U.S. Pat. No. 5,245,454, issued on Sep. 14, 1993, to Blonder, entitled "LCD Display With Microtextured Back Reflector And Method For Making Same," commonly assigned with the present invention and incorporated herein by reference, discloses a microtextured reflector having dispersion characteristics of enhanced uniformity and a display device that can be read over an enhanced range of viewing angles. Specifically, a reflector comprises a base plane having a microtextured surface comprising a pattern of microelements having maximum lateral dimensions less than 125 microns and smooth, continuous, mold-formed surfaces arising from the base plane. A preferred reflecting surface is composed of closely-packed, smooth-surfaced spherical segments having diameters of 25 microns and altitudes of 4 microns.

U.S. Pat. No. 5,349,503, issued on Sep. 20, 1994, to Blonder, et al., entitled "Illuminated Transparent Display With Microtextured Back Reflector," commonly assigned with the present invention and incorporated herein by reference, discloses a particularly efficient illuminating device for a transparent display comprising a microtextured reflecting surface formed on a major surface of a transparent substrate and a light source for directing light into the transparent substrate approximately parallel to the major surface. Preferably, the substrate has two major surfaces separated by a thickness in the range of 0.5 mm to 2.0 mm so that the substrate behaves as a light guide. A substantial portion of the light passing into the substrate undergoes total internal reflection until it hits a microelement and is reflected out of the substrate. The result is an efficient illuminating device particularly useful for backlighting LCDs or other transparent displays.

Accordingly, what is needed in the art is an illuminating device for a transparent display that provides light of acceptable spatial and angular uniformity with minimal power consumption and a method of manufacture therefor.

SUMMARY OF THE INVENTION

To address the above-discussed deficiencies of the prior art, the present invention provides a substantially planar illuminating device, a visual display having an internal light source and a method of manufacture therefor. The illuminating device includes a transparent substrate having a pair of substantially parallel major surfaces and an entry point for accepting light from the light source wherein the substrate functions as a guide for the light. The device also includes a plurality of microelements located on one of the pair of surfaces. The microelements have a substantially planar surface with an average roughness less than one micron and a side wall abnormal to the planar surface, which in advantageous embodiments, is curved. The planar surface is configured to re-direct a substantial amount of light received in the substrate from an external light source out of the substrate. The side wall, on the other hand, is configured to re-direct light from the internal light source out of the substrate.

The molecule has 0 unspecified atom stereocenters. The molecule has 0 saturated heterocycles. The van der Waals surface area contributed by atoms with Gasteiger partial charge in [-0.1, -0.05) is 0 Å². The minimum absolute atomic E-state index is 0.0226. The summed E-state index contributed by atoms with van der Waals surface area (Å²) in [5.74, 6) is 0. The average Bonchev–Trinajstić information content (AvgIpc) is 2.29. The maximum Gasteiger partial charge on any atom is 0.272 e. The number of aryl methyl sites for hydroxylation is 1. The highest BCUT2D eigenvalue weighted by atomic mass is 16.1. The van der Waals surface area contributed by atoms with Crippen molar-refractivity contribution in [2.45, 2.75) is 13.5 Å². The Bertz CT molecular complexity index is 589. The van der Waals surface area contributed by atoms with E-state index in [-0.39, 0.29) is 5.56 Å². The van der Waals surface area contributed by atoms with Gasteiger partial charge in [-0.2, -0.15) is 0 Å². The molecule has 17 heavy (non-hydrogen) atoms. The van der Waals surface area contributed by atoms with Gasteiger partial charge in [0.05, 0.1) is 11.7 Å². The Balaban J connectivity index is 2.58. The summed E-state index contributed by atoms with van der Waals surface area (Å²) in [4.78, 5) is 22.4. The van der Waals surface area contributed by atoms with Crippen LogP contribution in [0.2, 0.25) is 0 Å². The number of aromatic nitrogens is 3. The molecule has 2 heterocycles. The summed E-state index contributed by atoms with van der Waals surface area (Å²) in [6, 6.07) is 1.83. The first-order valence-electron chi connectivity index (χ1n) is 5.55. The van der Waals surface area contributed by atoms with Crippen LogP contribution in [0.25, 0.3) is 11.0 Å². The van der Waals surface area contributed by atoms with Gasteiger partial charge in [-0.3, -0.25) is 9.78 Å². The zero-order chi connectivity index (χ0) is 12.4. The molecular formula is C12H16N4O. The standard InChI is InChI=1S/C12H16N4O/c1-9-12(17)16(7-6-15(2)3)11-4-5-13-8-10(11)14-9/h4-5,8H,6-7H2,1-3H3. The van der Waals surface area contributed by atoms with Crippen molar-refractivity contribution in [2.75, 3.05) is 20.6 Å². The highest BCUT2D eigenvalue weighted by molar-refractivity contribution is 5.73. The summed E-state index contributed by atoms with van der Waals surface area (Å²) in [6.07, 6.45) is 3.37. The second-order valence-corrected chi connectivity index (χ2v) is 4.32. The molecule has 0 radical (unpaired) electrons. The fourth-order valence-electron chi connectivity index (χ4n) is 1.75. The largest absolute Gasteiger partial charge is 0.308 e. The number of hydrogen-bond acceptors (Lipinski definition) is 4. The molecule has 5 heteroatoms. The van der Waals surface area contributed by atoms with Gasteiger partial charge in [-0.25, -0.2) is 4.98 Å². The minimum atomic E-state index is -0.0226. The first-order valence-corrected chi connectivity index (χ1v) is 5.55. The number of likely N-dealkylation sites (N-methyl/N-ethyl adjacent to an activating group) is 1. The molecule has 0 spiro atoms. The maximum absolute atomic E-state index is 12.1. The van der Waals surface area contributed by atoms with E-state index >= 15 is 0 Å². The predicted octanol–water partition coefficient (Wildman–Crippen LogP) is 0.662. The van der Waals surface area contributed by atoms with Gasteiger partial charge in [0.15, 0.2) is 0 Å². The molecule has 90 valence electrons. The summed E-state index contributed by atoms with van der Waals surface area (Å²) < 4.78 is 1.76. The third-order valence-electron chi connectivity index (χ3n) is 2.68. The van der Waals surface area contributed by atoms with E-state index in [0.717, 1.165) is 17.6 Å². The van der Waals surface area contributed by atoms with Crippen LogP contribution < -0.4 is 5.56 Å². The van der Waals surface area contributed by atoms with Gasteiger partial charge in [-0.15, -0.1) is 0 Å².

Due to the microelements unique configuration, the present invention, therefore, provides a device that can alternatively use the internal light within the device to illuminate the display or light from an external source, such as ambient sunlight or room light, to illuminate the display. Thus, there is optimization in its use in both dark and day time operations.

The substrate may be quartz, glass, plastic or any other relatively transparent material capable of being employed as a light guide and capable of being textured appropriately with the microelements.

In one embodiment of the present invention, the side wall has a side wall area that is a function of a distance of the microelement from the entry point to enhance a uniformity of the scattering of the light over an area of the pair of surfaces.

In one particularly advantageous embodiment, the roughness ranges from about 2.5 nm to about 0.50 nm. In yet another aspect of this particular embodiment, the roughness is 2.5 nm.

In another embodiment of the present invention, the microelements are substantially frustoconical indentations in the one of the pair of surfaces. Alternatively, the microelements may be substantially frustoconical protrusions. In a manner to be shown, frustoconical indentations are optimal in that they effectively scatter light produced by the light source without unduly scattering ambient light that may enter via the adjacent transparent display. Moreover, the unique configuration provides a microelement that can re-direct light from either an internal or external source.